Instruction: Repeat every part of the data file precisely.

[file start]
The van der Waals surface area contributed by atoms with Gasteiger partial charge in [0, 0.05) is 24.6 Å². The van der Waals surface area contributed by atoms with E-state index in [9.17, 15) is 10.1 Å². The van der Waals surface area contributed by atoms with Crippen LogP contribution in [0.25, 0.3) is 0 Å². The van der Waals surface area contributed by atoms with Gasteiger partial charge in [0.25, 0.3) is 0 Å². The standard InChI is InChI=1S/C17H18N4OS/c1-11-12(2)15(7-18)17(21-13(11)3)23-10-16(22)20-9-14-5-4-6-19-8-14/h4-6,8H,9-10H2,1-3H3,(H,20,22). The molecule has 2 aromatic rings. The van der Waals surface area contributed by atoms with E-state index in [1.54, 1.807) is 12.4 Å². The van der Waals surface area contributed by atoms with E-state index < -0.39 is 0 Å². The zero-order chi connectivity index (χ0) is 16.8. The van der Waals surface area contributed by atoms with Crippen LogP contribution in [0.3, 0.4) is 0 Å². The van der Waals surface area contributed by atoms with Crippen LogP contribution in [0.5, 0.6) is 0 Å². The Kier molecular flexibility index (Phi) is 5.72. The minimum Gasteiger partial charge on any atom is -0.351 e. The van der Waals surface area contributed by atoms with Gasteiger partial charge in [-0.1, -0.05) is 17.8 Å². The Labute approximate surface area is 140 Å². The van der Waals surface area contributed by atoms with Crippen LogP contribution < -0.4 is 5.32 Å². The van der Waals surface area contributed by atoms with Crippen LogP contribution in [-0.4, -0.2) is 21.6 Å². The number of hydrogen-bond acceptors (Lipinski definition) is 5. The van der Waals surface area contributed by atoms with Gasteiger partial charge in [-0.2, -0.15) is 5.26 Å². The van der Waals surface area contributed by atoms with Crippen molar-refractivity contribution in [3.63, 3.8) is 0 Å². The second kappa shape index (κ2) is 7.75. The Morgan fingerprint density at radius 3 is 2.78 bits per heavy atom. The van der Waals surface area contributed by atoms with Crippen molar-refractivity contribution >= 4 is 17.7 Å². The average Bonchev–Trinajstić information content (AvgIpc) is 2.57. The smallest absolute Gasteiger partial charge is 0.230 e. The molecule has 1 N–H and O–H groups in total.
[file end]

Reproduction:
The van der Waals surface area contributed by atoms with Gasteiger partial charge in [0, 0.05) is 24.6 Å². The van der Waals surface area contributed by atoms with E-state index in [9.17, 15) is 10.1 Å². The van der Waals surface area contributed by atoms with Crippen LogP contribution in [0.25, 0.3) is 0 Å². The van der Waals surface area contributed by atoms with Gasteiger partial charge in [0.25, 0.3) is 0 Å². The standard InChI is InChI=1S/C17H18N4OS/c1-11-12(2)15(7-18)17(21-13(11)3)23-10-16(22)20-9-14-5-4-6-19-8-14/h4-6,8H,9-10H2,1-3H3,(H,20,22). The molecule has 2 aromatic rings. The van der Waals surface area contributed by atoms with E-state index in [1.54, 1.807) is 12.4 Å². The van der Waals surface area contributed by atoms with E-state index < -0.39 is 0 Å². The zero-order chi connectivity index (χ0) is 16.8. The van der Waals surface area contributed by atoms with Crippen LogP contribution in [0.3, 0.4) is 0 Å². The van der Waals surface area contributed by atoms with Crippen LogP contribution in [0.5, 0.6) is 0 Å². The Kier molecular flexibility index (Phi) is 5.72. The minimum Gasteiger partial charge on any atom is -0.351 e. The van der Waals surface area contributed by atoms with Gasteiger partial charge in [-0.1, -0.05) is 17.8 Å². The Labute approximate surface area is 140 Å². The van der Waals surface area contributed by atoms with Crippen LogP contribution < -0.4 is 5.32 Å². The van der Waals surface area contributed by atoms with Crippen LogP contribution in [-0.4, -0.2) is 21.6 Å². The number of hydrogen-bond acceptors (Lipinski definition) is 5. The van der Waals surface area contributed by atoms with Gasteiger partial charge in [-0.2, -0.15) is 5.26 Å². The van der Waals surface area contributed by atoms with Crippen molar-refractivity contribution in [3.63, 3.8) is 0 Å². The second kappa shape index (κ2) is 7.75. The Morgan fingerprint density at radius 3 is 2.78 bits per heavy atom. The van der Waals surface area contributed by atoms with Crippen molar-refractivity contribution >= 4 is 17.7 Å². The average Bonchev–Trinajstić information content (AvgIpc) is 2.57. The smallest absolute Gasteiger partial charge is 0.230 e. The molecule has 1 N–H and O–H groups in total.